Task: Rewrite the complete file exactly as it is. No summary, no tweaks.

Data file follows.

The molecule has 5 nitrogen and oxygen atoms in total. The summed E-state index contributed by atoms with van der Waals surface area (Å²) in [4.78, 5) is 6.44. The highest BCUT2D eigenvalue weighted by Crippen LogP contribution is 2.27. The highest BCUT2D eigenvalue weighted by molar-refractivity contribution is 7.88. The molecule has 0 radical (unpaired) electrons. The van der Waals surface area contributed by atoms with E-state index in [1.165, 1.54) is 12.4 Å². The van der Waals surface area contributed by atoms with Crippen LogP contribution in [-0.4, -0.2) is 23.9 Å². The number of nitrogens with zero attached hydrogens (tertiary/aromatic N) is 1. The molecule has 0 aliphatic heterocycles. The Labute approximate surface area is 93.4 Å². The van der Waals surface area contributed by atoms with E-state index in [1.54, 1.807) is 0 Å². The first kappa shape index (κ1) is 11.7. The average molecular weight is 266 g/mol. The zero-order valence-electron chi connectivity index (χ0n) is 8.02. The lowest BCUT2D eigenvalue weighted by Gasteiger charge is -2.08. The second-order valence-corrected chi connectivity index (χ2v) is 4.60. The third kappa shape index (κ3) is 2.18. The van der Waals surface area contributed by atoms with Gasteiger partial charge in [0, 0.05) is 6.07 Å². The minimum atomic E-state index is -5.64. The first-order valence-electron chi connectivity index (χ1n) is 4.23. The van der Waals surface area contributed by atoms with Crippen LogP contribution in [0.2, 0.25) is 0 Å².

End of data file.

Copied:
The molecule has 5 nitrogen and oxygen atoms in total. The summed E-state index contributed by atoms with van der Waals surface area (Å²) in [4.78, 5) is 6.44. The highest BCUT2D eigenvalue weighted by Crippen LogP contribution is 2.27. The highest BCUT2D eigenvalue weighted by molar-refractivity contribution is 7.88. The molecule has 0 radical (unpaired) electrons. The van der Waals surface area contributed by atoms with E-state index in [1.165, 1.54) is 12.4 Å². The van der Waals surface area contributed by atoms with Crippen LogP contribution in [-0.4, -0.2) is 23.9 Å². The number of nitrogens with zero attached hydrogens (tertiary/aromatic N) is 1. The molecule has 0 aliphatic heterocycles. The Labute approximate surface area is 93.4 Å². The van der Waals surface area contributed by atoms with E-state index in [1.54, 1.807) is 0 Å². The first kappa shape index (κ1) is 11.7. The average molecular weight is 266 g/mol. The zero-order valence-electron chi connectivity index (χ0n) is 8.02. The lowest BCUT2D eigenvalue weighted by Gasteiger charge is -2.08. The second-order valence-corrected chi connectivity index (χ2v) is 4.60. The third kappa shape index (κ3) is 2.18. The van der Waals surface area contributed by atoms with Gasteiger partial charge in [0, 0.05) is 6.07 Å². The minimum atomic E-state index is -5.64. The first-order valence-electron chi connectivity index (χ1n) is 4.23. The van der Waals surface area contributed by atoms with Crippen LogP contribution in [0.2, 0.25) is 0 Å².